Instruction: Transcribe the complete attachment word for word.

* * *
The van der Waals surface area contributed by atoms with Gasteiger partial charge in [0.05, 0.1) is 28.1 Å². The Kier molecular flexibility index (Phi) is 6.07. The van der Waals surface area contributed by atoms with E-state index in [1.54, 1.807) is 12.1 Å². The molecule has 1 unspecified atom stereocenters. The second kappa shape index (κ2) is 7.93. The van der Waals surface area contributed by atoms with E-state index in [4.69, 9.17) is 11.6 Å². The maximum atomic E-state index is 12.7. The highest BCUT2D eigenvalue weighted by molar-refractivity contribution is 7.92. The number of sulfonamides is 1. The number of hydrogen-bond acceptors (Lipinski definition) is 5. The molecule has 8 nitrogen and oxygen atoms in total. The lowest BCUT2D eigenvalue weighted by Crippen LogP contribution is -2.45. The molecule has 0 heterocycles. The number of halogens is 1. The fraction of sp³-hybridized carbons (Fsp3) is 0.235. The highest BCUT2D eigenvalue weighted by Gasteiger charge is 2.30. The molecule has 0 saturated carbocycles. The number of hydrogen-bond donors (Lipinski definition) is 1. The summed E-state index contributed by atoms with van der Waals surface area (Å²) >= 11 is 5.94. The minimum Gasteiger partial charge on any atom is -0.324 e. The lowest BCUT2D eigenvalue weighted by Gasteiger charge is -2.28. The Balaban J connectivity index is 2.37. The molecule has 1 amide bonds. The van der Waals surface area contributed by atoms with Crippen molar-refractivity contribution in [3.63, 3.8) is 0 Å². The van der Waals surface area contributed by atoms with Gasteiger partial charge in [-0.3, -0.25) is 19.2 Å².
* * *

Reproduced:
The van der Waals surface area contributed by atoms with Gasteiger partial charge in [0.05, 0.1) is 28.1 Å². The Kier molecular flexibility index (Phi) is 6.07. The van der Waals surface area contributed by atoms with E-state index in [1.54, 1.807) is 12.1 Å². The molecule has 1 unspecified atom stereocenters. The second kappa shape index (κ2) is 7.93. The van der Waals surface area contributed by atoms with E-state index in [4.69, 9.17) is 11.6 Å². The maximum atomic E-state index is 12.7. The highest BCUT2D eigenvalue weighted by molar-refractivity contribution is 7.92. The number of sulfonamides is 1. The number of hydrogen-bond acceptors (Lipinski definition) is 5. The molecule has 8 nitrogen and oxygen atoms in total. The lowest BCUT2D eigenvalue weighted by Crippen LogP contribution is -2.45. The molecule has 0 heterocycles. The number of halogens is 1. The fraction of sp³-hybridized carbons (Fsp3) is 0.235. The highest BCUT2D eigenvalue weighted by Gasteiger charge is 2.30. The molecule has 0 saturated carbocycles. The number of hydrogen-bond donors (Lipinski definition) is 1. The summed E-state index contributed by atoms with van der Waals surface area (Å²) >= 11 is 5.94. The minimum Gasteiger partial charge on any atom is -0.324 e. The lowest BCUT2D eigenvalue weighted by Gasteiger charge is -2.28. The Balaban J connectivity index is 2.37. The molecule has 1 amide bonds. The van der Waals surface area contributed by atoms with Crippen molar-refractivity contribution in [3.63, 3.8) is 0 Å². The van der Waals surface area contributed by atoms with Gasteiger partial charge in [-0.3, -0.25) is 19.2 Å².